Mind you, most of them followed the “rules”.  But the few who didn’t soon turned threads into frequent areas of contention.  They’d post their promotions in the middle of threads that had nothing to do with their book, or books in general.  They’d start new threads with deceptive headers, quickly ticking off the regulars on the forum.  It got to the point where the frustration with these few boiled over to taint all indies (small press and self-published).  That’s when Amazon started hearing a number of complaints and finally took action.

This action impacts all authors, not just those who couldn’t be bothered to follow the “rules”.  As of now, there is no self-promotion allowed on the Amazon kindle board.  Instead, they’ve created a new community for just that purpose.  There are a couple of problems with this, imo.  The first is that it means we can no longer “sign” our posts with links to our books or our Amazon Central page.  That’s promotion, you see, so not allowed.  I’m hopeful Amazon will change that or, as in the past, simply turn a blind eye to it.  However, that isn’t guaranteed and it does remove one of the most effective ways of promotion on any of the Amazon boards from out arsenal.

The second issue is that the new community, like most of the other Amazon communities, isn’t easy to find.  Heck, it’s like trying to find the B&N communities.  If you don’t know where to find then, you won’t. And that hurts readers and authors alike.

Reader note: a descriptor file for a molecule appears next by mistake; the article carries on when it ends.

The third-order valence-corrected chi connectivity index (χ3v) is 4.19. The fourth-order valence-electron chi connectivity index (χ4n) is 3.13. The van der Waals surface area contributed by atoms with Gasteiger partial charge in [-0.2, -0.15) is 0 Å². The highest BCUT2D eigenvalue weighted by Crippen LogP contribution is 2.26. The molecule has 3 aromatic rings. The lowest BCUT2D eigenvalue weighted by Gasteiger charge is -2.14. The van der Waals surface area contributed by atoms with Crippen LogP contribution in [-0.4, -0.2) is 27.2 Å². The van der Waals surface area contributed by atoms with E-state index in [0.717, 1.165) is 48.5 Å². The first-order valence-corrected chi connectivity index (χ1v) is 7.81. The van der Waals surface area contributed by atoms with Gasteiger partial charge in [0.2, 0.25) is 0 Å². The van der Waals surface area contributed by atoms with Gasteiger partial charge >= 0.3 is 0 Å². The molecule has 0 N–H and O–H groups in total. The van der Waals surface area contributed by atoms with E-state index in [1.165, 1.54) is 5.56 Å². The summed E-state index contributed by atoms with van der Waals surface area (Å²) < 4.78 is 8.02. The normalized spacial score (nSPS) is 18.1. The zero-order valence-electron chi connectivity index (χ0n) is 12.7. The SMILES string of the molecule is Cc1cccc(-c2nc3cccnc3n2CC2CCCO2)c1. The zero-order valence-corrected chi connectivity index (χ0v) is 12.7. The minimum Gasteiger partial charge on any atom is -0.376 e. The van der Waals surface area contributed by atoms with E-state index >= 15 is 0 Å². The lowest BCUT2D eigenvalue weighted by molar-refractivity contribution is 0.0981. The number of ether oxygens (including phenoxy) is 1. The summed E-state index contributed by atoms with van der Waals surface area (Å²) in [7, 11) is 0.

This sort of behavior — and consequences — isn’t unique to the Amazon kindle boards.  I’ve seen it time and time again.  It’s just that the kindle community is one of the largest communities devoted to e-books and e-readers around.  To have that removed from our arsenal of free promotion tools is like shooting us in the leg and then telling us to run a marathon.  It can be done, but it will hurt like hell and be a whole lot harder.

So now we have to look for some other way to promote, one that will not cost us an arm or a leg and that won’t take even more time away from writing.  And this is where my questions to each of you come in.  What sort of promotion best gets your attention?  What makes you want to find out more about an author or a new book or short story, especially if it is an author you’ve never heard of before?

 

8 comments

  1. I’ll hunt down and read stuff from authors who have expressed interesting POVs in discussions of just about anything. Philosophy, the Singularity, How to kill Alien Invaders, or grow potatoes in a garbage bag.

    So, with this new rule of Amazon’s, how is one to know the person one has been chatting with is an author? Do we all have to attach a secret code word to our names?